It was a lovely moment this morning when the Canadian House of Commons had a special sitting with its leadership led into the chambers by Kevin Vickers, the sergeant at arms who saved members’ lives by shooting and killing the man who had invaded Parliament Hill.

No doubt the members will one day soon again launch rhetorical grenades at the opposition. But not this day.

It was a reminiscent of 9/11, when Republican and Democrats on Capitol Hill spontaneously joined together to sing a song.

It takes a fair amount of suffering to create these moments.

Former Minnesota Timberwolves star Kevin Love has penned a “goodbye”, sort of, to Minnesota.

So I’d like to take a moment to thank the fans of Minnesota for six great years. I still remember sitting in Madison Square Garden when I was first drafted in 2008, thinking that if I could go anywhere it would be to the Timberwolves to work with one of my childhood idols, Kevin McHale.

There are so many people in Minnesota who helped to shape my game and mold me into the player I am today. I’ll always be fond of going to Manny’s Steakhouse, and the support I got from the entire Minnesota community — even in tough times — is something I’ll remember forever. (Seriously, thanks for not burning my jersey, you guys.)

I grew up a lot – personally and professionally – during my time with the Wolves. I’ll be the first to tell you that I didn’t always handle things perfectly. We are all unfinished products.

It’s not easy to handle the disappointment of losing when you’re in your early twenties. There were times when I wasn’t easy to be around in the locker room. It’s hard to be a leader when you don’t have the model — and when you don’t have a blueprint for what winning in the NBA looks like.

But I make no excuses. I posted my best personal numbers last season, and we still didn’t make the playoffs. Some of the backlash was pretty hard to take — I learned that there is apparently such a thing as an “empty stat” (I’ll try to remember the importance of that the next time I am boxing out for a rebound against Tim Duncan)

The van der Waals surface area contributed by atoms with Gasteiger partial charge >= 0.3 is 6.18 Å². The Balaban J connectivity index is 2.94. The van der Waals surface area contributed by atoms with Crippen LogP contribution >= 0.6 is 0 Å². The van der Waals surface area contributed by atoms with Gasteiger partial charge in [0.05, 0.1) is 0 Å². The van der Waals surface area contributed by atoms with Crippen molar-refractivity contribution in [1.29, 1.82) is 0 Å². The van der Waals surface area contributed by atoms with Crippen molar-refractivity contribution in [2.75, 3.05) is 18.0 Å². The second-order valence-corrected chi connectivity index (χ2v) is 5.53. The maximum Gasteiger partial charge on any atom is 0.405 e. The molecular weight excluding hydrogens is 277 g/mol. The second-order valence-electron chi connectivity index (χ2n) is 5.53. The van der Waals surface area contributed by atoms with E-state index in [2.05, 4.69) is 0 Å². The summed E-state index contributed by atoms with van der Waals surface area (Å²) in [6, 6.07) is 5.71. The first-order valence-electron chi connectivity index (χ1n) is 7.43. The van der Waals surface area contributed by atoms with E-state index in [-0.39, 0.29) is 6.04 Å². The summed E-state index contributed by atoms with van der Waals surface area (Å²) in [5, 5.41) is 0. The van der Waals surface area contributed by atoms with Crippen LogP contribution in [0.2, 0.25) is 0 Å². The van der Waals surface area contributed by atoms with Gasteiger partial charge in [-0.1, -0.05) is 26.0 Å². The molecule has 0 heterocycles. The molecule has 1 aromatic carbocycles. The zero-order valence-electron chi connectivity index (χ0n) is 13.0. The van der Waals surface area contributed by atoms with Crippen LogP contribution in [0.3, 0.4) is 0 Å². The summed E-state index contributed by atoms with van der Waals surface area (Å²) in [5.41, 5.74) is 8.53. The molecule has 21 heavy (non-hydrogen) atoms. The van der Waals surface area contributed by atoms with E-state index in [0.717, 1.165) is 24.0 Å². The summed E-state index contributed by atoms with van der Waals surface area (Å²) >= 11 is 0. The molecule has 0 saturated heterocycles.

That last sentence is a rip on sportswriters and fans here who have minimized the impact of his departure by alleging he was a guy who only cared about his stats.

In his essay, “How I Spent My Summer,” on The Player’s Tribune (Derek Jeter’s new project), Love also unflatteringly portrayed his former team’s lack of camaraderie in a most Minnesota way, by ostensibly talking about a trip to Brazil with his new team.

Once we got in the air, I expected guys to throw on the Beats and pull out iPads. That’s what I was used to. This was a 12-hour flight, and I was counting on at least seven hours of shuteye. That never happened. Drinks were poured.

Guys took turns telling stories. After a whirlwind summer, it was the first real chance to let our guard down without being judged in the public eye. And the really special thing, the thing that can be rare in the NBA, was that everybody was included. Where you came from, where you went to school, what kind of neighborhood you were from — none of that mattered on this flight.

“I’ll grab a broom and sweep the floors if it gets me an NBA title,” Love said.

In a growing number of American cities, giving food to a homeless person is a crime.

According to a report released this week, 21 cities have passed measures aimed at restricting the people who feed the homeless over the last year and a half. Ten more cities are considering it, NPR reports.

Cities like Fort Lauderdale aren’t throwing people in jail for feeding the homeless or being homeless. But often, they’re creating more ways to impose fines.

And yet, Stoops argues that the measures will ultimately be ineffective in addressing the real problem: homelessness itself.

“Cities’ hope is that restricting sharing of food will somehow make [the] homeless disappear and go away,” (Michael)Stoops (of the National Coalition for the Homeless), tells The Salt. “But I can promise you that even if these ordinances are adopted, it’s not going to get rid of homelessness.”

In the Twin Cities, a campaign was launched to try to convince people to donate money or food to a food shelf rather than give it to the homeless. But none of the cities enacting or considering legislation to criminalize food distribution is in Minnesota.

National Coalition for the Homeless.

Here’s the report (.pdf).